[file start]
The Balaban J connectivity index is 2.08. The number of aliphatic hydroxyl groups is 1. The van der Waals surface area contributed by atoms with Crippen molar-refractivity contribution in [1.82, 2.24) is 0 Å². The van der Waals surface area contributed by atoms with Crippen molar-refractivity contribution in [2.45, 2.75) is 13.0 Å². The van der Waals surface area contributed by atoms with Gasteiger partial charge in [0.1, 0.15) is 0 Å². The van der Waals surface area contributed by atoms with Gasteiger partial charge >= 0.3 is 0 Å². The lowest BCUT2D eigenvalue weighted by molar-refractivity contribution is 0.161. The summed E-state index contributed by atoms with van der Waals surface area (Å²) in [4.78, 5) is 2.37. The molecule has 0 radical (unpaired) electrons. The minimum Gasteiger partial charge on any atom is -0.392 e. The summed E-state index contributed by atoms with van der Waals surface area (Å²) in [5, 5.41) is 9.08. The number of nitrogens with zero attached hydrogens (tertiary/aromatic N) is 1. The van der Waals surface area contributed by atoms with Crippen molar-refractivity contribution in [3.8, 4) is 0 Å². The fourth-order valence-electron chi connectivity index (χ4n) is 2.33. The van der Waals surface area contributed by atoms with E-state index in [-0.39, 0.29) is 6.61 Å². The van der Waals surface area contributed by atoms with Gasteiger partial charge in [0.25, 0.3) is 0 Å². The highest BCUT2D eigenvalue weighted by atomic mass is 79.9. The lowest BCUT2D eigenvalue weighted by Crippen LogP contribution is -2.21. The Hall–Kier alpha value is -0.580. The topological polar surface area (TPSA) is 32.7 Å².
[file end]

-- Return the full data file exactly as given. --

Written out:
The Balaban J connectivity index is 2.08. The number of aliphatic hydroxyl groups is 1. The van der Waals surface area contributed by atoms with Crippen molar-refractivity contribution in [1.82, 2.24) is 0 Å². The van der Waals surface area contributed by atoms with Crippen molar-refractivity contribution in [2.45, 2.75) is 13.0 Å². The van der Waals surface area contributed by atoms with Gasteiger partial charge in [0.1, 0.15) is 0 Å². The van der Waals surface area contributed by atoms with Gasteiger partial charge >= 0.3 is 0 Å². The lowest BCUT2D eigenvalue weighted by molar-refractivity contribution is 0.161. The summed E-state index contributed by atoms with van der Waals surface area (Å²) in [4.78, 5) is 2.37. The molecule has 0 radical (unpaired) electrons. The minimum Gasteiger partial charge on any atom is -0.392 e. The summed E-state index contributed by atoms with van der Waals surface area (Å²) in [5, 5.41) is 9.08. The number of nitrogens with zero attached hydrogens (tertiary/aromatic N) is 1. The van der Waals surface area contributed by atoms with Crippen molar-refractivity contribution in [3.8, 4) is 0 Å². The fourth-order valence-electron chi connectivity index (χ4n) is 2.33. The van der Waals surface area contributed by atoms with E-state index in [-0.39, 0.29) is 6.61 Å². The van der Waals surface area contributed by atoms with Gasteiger partial charge in [0.25, 0.3) is 0 Å². The highest BCUT2D eigenvalue weighted by atomic mass is 79.9. The lowest BCUT2D eigenvalue weighted by Crippen LogP contribution is -2.21. The Hall–Kier alpha value is -0.580. The topological polar surface area (TPSA) is 32.7 Å².